Because Hey, Little Ant ends with a question–“What do you think that kid should do?”– the story naturally leads to discussion. Children want to keep talking. Common topics include bullying (“Have you ever felt like the ant?”) and the connectedness of living things (“Do you think the ant’s as important as the child?”).
Some general questions to consider:
What do you think the kid should do? Explain your answer?
What are some of the reasons for squishing the ant?
Is it okay to squish the ant? If so, under what conditions?
Are there other living things that makes it okay to squish or stamp out?
What are some alternative ways to deal with this situation?
The Ant says they are very much alike? Do you agree or disagree? Explain.
Some of our most decorated Veterans are aboriginal people. Indigenous people have a long and proud tradition of military service in Canada. From the earliest days before Canada was even a country of its own, through the First and Second World Wars, the Korean War, post-war peace support efforts, Afghanistan and on to the present day, thousands of First Nations, Métis, Inuit and other Indigenous men and women have served bravely and well in uniform.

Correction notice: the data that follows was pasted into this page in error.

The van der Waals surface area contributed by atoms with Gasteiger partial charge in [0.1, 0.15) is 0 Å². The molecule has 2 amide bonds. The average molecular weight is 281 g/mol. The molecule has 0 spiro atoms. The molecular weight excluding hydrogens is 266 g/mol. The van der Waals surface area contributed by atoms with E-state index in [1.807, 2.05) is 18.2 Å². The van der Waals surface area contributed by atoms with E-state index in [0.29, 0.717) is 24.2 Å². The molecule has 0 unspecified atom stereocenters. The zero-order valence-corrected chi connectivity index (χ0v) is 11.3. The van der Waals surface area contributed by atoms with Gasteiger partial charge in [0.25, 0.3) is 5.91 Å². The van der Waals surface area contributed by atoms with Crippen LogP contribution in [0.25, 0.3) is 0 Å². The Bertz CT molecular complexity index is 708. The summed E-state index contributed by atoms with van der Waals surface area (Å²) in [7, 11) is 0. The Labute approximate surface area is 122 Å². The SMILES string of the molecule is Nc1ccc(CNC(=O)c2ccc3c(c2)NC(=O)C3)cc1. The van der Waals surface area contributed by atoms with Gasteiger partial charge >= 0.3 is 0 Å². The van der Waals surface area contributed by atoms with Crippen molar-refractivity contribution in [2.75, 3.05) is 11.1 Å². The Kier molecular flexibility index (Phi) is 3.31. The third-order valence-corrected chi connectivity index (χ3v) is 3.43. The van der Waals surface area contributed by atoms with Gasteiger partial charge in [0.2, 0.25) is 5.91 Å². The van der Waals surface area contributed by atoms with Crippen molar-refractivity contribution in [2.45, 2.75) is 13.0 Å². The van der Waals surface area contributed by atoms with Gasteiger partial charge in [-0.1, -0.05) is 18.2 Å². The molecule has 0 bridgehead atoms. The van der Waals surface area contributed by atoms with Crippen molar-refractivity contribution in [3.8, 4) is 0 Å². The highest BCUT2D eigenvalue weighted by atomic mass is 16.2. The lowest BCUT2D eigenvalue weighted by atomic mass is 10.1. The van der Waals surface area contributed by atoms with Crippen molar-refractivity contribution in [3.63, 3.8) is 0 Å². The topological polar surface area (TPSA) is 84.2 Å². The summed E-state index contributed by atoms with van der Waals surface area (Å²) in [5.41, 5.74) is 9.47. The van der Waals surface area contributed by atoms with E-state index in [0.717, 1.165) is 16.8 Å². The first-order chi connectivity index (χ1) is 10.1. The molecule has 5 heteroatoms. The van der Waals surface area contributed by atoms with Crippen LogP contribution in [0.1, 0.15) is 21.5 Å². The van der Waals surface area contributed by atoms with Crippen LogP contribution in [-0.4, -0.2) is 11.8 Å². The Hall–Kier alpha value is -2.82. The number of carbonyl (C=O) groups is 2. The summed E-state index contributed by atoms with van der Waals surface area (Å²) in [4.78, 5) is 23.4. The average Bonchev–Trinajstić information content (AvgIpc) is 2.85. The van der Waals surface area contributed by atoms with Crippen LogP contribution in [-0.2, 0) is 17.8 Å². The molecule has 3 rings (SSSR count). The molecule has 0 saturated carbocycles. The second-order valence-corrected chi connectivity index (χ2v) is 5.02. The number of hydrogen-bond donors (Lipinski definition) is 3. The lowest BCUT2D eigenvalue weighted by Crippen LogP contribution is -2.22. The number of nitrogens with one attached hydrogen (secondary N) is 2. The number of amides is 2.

What would a monument to brave Aboriginal Veterans look like if you were the one who designed it? What kind of animals and symbols would you use? Here is your big chance! Why don’t you take a sheet of paper and design, draw and colour your own monument to these Canadian heroes! Download National Aboriginal Veterans Monument Student Activity and colour.
It was a great read! Buddy classes selected a book to share with their buddy during D.E.A.R on Tuesday, October 24th. This was an opportunity for the older students to select classics or books that were once read to them when they were young. It was a special sharing opportunity and once reading time ended, students worked together to create their buddy reading memory.